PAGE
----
Not least of the strangeness of the experience will be the concurrent passage of time out there in the real world. Every so often during the past several weeks, I have been jolted by a geographical name in the news. The adventures of Izanami and her comrades take them to several far-flung places around the globe, some of them quite obscure. And yet a couple of those places have found their way into news reports for completely unforeseeable reasons. Readers will surely suspect that I slipped them in as part of an effort to seem timely when the truth is that I chose them in large part for their exoticness and relative obscurity. Similarly, given the apocalyptic nature of the storyline, I suspect that some will think they discern some sort of allegory about current world events.

I assure you that is absolutely not the case. Or is it? It’s not. At least I don’t think so.

Monday, September 27, 2021

The Return of Izanami

My blogs have sadly languished—some more than others—during the past while. As the world emerged in fits and starts from various pandemic lockdowns, distractions multiplied and time for writing became scarcer. Unlike 2020, which provided lots of quiet, uninterrupted time for clicking on the old keyboard, the year 2021 has provided somewhat less. I ended up prioritizing novel writing over blogging.

I reached a milestone last week. Only a few days shy of the first anniversary of the release of my fifth novel (Searching for Cunégonde, in case it’s slipped anyone’s mind), I finally reached the end of my rough, first draft of the sixth book. Don’t get too excited. That only marks more or less the midpoint—effort-wise if not exactly timewise—of the work involved in producing the novel. As much effort again will be involved in rewriting, polishing, correcting, adjusting and refining.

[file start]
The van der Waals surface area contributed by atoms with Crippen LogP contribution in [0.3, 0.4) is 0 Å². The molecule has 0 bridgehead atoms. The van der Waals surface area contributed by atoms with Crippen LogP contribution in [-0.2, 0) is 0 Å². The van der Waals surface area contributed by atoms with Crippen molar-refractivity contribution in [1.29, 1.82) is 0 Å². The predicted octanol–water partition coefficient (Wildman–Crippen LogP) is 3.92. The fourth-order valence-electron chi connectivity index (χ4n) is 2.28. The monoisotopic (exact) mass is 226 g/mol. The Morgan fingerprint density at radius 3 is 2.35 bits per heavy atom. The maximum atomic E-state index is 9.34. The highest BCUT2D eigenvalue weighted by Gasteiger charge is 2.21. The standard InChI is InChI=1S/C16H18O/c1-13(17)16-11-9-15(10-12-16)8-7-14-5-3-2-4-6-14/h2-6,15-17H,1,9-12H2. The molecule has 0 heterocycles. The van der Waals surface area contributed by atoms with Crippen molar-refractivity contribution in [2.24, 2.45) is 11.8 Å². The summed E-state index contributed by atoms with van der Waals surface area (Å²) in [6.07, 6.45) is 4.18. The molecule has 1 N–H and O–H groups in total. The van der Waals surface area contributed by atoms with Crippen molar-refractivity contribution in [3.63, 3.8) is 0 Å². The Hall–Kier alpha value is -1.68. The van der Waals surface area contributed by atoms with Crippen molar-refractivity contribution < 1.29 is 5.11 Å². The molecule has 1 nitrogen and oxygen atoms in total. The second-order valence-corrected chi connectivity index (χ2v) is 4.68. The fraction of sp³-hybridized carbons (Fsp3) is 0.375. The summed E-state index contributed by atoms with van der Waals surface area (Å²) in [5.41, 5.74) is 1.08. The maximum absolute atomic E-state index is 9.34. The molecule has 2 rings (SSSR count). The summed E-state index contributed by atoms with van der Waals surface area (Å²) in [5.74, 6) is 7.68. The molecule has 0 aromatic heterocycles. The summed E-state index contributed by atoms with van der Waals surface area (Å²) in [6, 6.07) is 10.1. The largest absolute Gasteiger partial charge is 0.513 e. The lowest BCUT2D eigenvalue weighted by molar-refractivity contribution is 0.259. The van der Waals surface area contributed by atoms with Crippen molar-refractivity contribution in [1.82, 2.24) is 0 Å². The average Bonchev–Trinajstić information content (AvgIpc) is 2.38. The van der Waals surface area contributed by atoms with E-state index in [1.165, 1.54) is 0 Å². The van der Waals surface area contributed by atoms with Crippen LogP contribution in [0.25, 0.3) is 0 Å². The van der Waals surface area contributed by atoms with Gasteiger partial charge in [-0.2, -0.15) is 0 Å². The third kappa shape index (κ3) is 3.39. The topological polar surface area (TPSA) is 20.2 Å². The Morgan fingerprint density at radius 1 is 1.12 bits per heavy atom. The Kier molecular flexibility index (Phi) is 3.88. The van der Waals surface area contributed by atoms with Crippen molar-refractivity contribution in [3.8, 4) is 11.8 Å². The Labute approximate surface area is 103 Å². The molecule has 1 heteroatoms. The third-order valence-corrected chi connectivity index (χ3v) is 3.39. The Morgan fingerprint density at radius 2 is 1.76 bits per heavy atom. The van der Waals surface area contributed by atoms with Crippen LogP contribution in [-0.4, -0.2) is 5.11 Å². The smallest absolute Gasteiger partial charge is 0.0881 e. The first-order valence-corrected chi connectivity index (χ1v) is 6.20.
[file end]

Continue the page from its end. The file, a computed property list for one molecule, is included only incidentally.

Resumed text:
Having said that, there’s no small amount of relief in typing those (for now) final words on Chapter 31. It means I can—actually, have to—put the story out of my mind, do my best to forget it and think about other things. The idea is that, when I go back to it, I will be seeing it with fresh eyes and will read what I actually typed rather than what I hoped or thought or imagined I did.

The first pass of the manuscript and the subsequent work are very different experiences. Up till now the work has been creative (or so I hope), i.e. plotting the thing out, conjuring up characters, trying to make it all fit together so it makes some kind of sense and yet come off seeming like all things just sort of happened. The next phase is easier in the sense that the creative decisions have mostly all been made but harder because, well, because the creative decision have mostly all been made. It takes a bit of mental stamina to go over what you’ve written over and over and over and then over again.

So what’s the book about? I think I may have already mentioned in this space that it is a direct sequel to The Curse of Septimus Bridge. What else can I tell you? Well, it mostly focuses on the demon hunter Izanami. We see most of the action through her eyes and point of view. We get to know her a whole lot better than we did in the previous book, including her history and how she came to be a hunter of hellions. We explore her relationship with Sapphire, the main character of the previous book, quite a bit.

Do other characters from the Septimus book return? Yes! Not all of them, obviously, but several of them. Some appear only briefly. Others feature more prominently than you might have expected. Quite a few new characters turn up, including some only mentioned or hinted at in the previous tome. There is fair bit of building on and expanding the lore and mythology of Izanami and Sapphire’s world. The action jumps around to many different far-flung points on the globe.